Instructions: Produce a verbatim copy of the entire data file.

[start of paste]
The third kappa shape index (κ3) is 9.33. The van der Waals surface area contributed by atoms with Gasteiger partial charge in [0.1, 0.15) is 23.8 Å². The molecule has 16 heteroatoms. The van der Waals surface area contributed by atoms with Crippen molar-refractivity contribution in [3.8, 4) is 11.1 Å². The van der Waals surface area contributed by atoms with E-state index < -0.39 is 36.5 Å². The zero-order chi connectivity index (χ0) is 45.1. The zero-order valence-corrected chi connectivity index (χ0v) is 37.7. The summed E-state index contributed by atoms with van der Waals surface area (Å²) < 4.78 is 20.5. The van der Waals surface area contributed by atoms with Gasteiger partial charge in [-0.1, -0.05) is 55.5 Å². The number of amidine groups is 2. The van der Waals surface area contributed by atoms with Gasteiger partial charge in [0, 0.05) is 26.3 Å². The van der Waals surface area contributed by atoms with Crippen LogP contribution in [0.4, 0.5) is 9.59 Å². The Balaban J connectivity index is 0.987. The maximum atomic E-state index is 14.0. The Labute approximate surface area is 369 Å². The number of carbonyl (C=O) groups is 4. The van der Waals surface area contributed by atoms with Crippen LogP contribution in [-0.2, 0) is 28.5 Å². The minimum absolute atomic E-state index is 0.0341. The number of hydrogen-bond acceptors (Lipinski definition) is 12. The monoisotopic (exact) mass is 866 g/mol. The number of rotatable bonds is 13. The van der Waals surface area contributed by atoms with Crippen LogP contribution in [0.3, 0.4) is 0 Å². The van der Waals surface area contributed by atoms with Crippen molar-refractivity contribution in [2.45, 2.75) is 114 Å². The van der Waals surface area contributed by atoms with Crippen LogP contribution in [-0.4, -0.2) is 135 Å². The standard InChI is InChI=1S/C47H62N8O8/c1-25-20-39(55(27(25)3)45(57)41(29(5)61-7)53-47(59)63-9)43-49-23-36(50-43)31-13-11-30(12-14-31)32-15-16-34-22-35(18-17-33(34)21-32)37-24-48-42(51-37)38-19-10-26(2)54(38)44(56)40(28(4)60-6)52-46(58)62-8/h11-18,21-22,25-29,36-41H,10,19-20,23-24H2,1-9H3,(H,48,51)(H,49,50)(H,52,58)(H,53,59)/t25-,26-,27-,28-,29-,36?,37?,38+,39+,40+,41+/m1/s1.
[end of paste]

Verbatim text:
The third kappa shape index (κ3) is 9.33. The van der Waals surface area contributed by atoms with Gasteiger partial charge in [0.1, 0.15) is 23.8 Å². The molecule has 16 heteroatoms. The van der Waals surface area contributed by atoms with Crippen molar-refractivity contribution in [3.8, 4) is 11.1 Å². The van der Waals surface area contributed by atoms with E-state index < -0.39 is 36.5 Å². The zero-order chi connectivity index (χ0) is 45.1. The zero-order valence-corrected chi connectivity index (χ0v) is 37.7. The summed E-state index contributed by atoms with van der Waals surface area (Å²) < 4.78 is 20.5. The van der Waals surface area contributed by atoms with Gasteiger partial charge in [-0.1, -0.05) is 55.5 Å². The number of amidine groups is 2. The van der Waals surface area contributed by atoms with Gasteiger partial charge in [0, 0.05) is 26.3 Å². The van der Waals surface area contributed by atoms with Crippen LogP contribution in [0.4, 0.5) is 9.59 Å². The Balaban J connectivity index is 0.987. The maximum atomic E-state index is 14.0. The Labute approximate surface area is 369 Å². The number of carbonyl (C=O) groups is 4. The van der Waals surface area contributed by atoms with Crippen LogP contribution in [-0.2, 0) is 28.5 Å². The minimum absolute atomic E-state index is 0.0341. The number of hydrogen-bond acceptors (Lipinski definition) is 12. The monoisotopic (exact) mass is 866 g/mol. The number of rotatable bonds is 13. The van der Waals surface area contributed by atoms with Crippen LogP contribution in [0.3, 0.4) is 0 Å². The van der Waals surface area contributed by atoms with Crippen molar-refractivity contribution in [2.45, 2.75) is 114 Å². The van der Waals surface area contributed by atoms with Crippen LogP contribution in [-0.4, -0.2) is 135 Å². The standard InChI is InChI=1S/C47H62N8O8/c1-25-20-39(55(27(25)3)45(57)41(29(5)61-7)53-47(59)63-9)43-49-23-36(50-43)31-13-11-30(12-14-31)32-15-16-34-22-35(18-17-33(34)21-32)37-24-48-42(51-37)38-19-10-26(2)54(38)44(56)40(28(4)60-6)52-46(58)62-8/h11-18,21-22,25-29,36-41H,10,19-20,23-24H2,1-9H3,(H,48,51)(H,49,50)(H,52,58)(H,53,59)/t25-,26-,27-,28-,29-,36?,37?,38+,39+,40+,41+/m1/s1.